Horror Chick: The Awfulness of "Splice" Cannot Be Solved by Adrien Brody and Monster Sex

Horror Chick: The Awfulness of “Splice” Cannot Be Solved by Adrien Brody and Monster Sex


It’s hard out there for a genetic engineer these days. How are you supposed to synthesize your eukaryotic poly-glucose, or whatever the hell you do all day, without getting sucked into the fecund pit of political debate? Cloning, gene manipulation, synthetic life-none of them exist free of partisan precepts and ideological dogma. Movies that take on this modern scientific dilemma have a perfect opportunity to depict science’s brilliant minds as they actually are: human beings, as jam-packed with flaws and biases and BS as the rest of us. Of course, you could also take a step further, and make scientists the DUMBEST motherf#ckers on the planet. Which is what Splice director Vincenzo Natali has chosen to do.

In fact, not only are the supposedly-brilliant super-scientists of Splice ungodly stupid, they’re loathsome to the point of movie ruination. The goal of an effective monster film is to have at least one moment that truly works-in other words, a scene in which viewers wonder if the humans fighting the beast are in fact the bigger monsters. Plenty of films have accomplished this: Jaws, 28 Days Later, The Gay Bed and Breakfast of Terror (yes, the obsession continues). The best way to sabotage your “The humans are evil too!” moment is to make it a SLAM DUNK- your characters are clearly so much worse than the monster that moviegoers are literally sacrificing sheep in the theater aisles, smearing their faces with blood and begging you to kill those assholes off already.

Luckily, no one at this screening had any sheep. But by about 40 minutes in, we were ready to at least slash some veins. Let’s see, we’ve got Adrien Brody and Sarah Polley (both actors who should know better-I mean come on, you’ve got Oscars and shit, you’re smart enough to know a garbage script when you see one) playing lovers/superstar geneticists who combine the DNA of multiple animals to create some magical new species: an animal that looks like the contents of a Biological Waste container after 12 hours of liposuction. Flush with their apparently-genius-level discovery, our couple decides-well, scratch that, the CRAZY WOMAN (‘cause Lord knows women are SO crazy) decides to splice some human DNA into this homeostatic hodgepodge of animal genes. Cue the “birth” of the monster, and the forehead-slappery that ensues.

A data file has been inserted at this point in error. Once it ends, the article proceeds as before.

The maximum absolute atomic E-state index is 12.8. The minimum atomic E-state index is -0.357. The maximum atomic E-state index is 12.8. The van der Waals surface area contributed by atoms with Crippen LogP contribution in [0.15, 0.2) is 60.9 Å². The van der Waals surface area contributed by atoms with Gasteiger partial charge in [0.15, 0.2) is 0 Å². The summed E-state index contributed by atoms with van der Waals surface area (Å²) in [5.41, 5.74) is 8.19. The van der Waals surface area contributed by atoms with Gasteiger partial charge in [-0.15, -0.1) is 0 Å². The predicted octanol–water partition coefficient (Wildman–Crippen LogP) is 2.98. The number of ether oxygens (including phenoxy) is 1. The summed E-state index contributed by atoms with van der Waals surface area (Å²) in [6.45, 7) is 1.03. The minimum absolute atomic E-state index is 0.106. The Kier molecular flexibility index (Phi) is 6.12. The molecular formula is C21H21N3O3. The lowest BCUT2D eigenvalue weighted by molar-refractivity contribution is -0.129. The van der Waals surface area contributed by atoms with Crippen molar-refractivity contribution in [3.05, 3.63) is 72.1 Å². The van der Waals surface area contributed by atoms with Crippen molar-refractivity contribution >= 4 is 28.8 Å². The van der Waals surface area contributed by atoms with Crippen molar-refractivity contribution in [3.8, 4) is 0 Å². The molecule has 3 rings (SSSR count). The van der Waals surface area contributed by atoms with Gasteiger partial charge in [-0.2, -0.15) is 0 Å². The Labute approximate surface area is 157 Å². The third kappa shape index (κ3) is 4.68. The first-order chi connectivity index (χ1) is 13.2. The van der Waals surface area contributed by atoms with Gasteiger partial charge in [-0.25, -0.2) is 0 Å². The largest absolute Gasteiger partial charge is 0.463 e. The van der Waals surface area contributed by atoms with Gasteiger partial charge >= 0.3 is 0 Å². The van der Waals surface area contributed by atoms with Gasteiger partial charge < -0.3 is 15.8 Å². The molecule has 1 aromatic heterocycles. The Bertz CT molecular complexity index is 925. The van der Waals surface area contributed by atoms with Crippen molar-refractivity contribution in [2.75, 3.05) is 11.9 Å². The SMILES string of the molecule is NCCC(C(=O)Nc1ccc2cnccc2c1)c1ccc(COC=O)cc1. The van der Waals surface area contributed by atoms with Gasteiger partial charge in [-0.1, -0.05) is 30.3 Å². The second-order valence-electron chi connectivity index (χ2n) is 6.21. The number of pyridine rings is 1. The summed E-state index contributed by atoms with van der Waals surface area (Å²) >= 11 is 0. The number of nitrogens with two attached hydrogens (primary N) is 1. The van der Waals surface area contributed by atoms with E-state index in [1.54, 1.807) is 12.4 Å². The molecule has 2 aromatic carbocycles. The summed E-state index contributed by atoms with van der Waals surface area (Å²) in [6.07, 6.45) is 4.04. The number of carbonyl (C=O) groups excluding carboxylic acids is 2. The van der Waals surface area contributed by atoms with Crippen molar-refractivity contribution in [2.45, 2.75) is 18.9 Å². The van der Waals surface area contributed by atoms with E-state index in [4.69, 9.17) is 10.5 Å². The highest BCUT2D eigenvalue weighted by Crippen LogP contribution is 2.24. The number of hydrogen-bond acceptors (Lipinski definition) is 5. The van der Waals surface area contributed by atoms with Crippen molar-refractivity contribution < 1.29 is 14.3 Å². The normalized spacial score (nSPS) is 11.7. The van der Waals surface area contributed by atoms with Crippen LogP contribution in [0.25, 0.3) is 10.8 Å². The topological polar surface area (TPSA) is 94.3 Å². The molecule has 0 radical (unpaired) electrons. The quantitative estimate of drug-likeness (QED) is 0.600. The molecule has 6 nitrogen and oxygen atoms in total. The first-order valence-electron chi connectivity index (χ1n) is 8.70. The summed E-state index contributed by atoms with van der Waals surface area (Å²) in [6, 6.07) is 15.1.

It’s hard to pinpoint exactly when a movie this bad first hits the point of no return. Is it the moment when Polley presents the monster with her very own Surfin’ Safari Barbie? Or the scene where the scientific wunder-couple get it on in a lab basement, while the creature watches? In a script this awful, the idiocy piles on, asphyxiating you with its crushing stupidity, until finally you can’t even summon the breath to yell obscenities when Adrien Brody starts banging the monster on the floor of a barn.

Yes, the former Best Actor winner is reduced to sex scenes with fish/bird/mammal creatures modeled after Sinead O’Connor. Because, not only are our hero and heroine raging amoral jerkstores, they’re also big fat oozing gender clichés. Let’s see, there’s the crazy-in-the-head Polley, who’s oblivious to rational thought, sexually rigid, and obsessed with motherhood beyond all reason. Then there’s Joe Horndog Brody, who wins the award for “most emasculated character ever to appear onscreen” (even beating Willem Dafoe in Antichrist-no small feat). Between bouts of humiliation by his woman, he waltzes through morally-ambiguous situations with practiced oblivion, sticking his PhD-earning wang into any female that shows interest.

In fact, the only semi-coherent character in this movie is the creature herself, a somewhat realistic portrayal of what would happen if you crocheted together fish, birds, possums, marmosets, and Lord knows what other DNA, and then tossed some human genes in for good measure. Played by French ingénue Delphine Chanéac, the monster provides the one sympathetic and semi-rational being to cling to. And she looks amazing-which is why all monster-movie-lovers should genuflect before Howard Berger and his team of makeup and creature effects demi-gods. These guys can create the truly remarkable onscreen… though not even they can salvage dreck like this. Bad monster effects can tank your movie, but even the best prosthetics and makeup can’t drag a total shitshow from the depths of putrescence.

Melissa Lafsky came to your movie with an open mind and your script spit on her!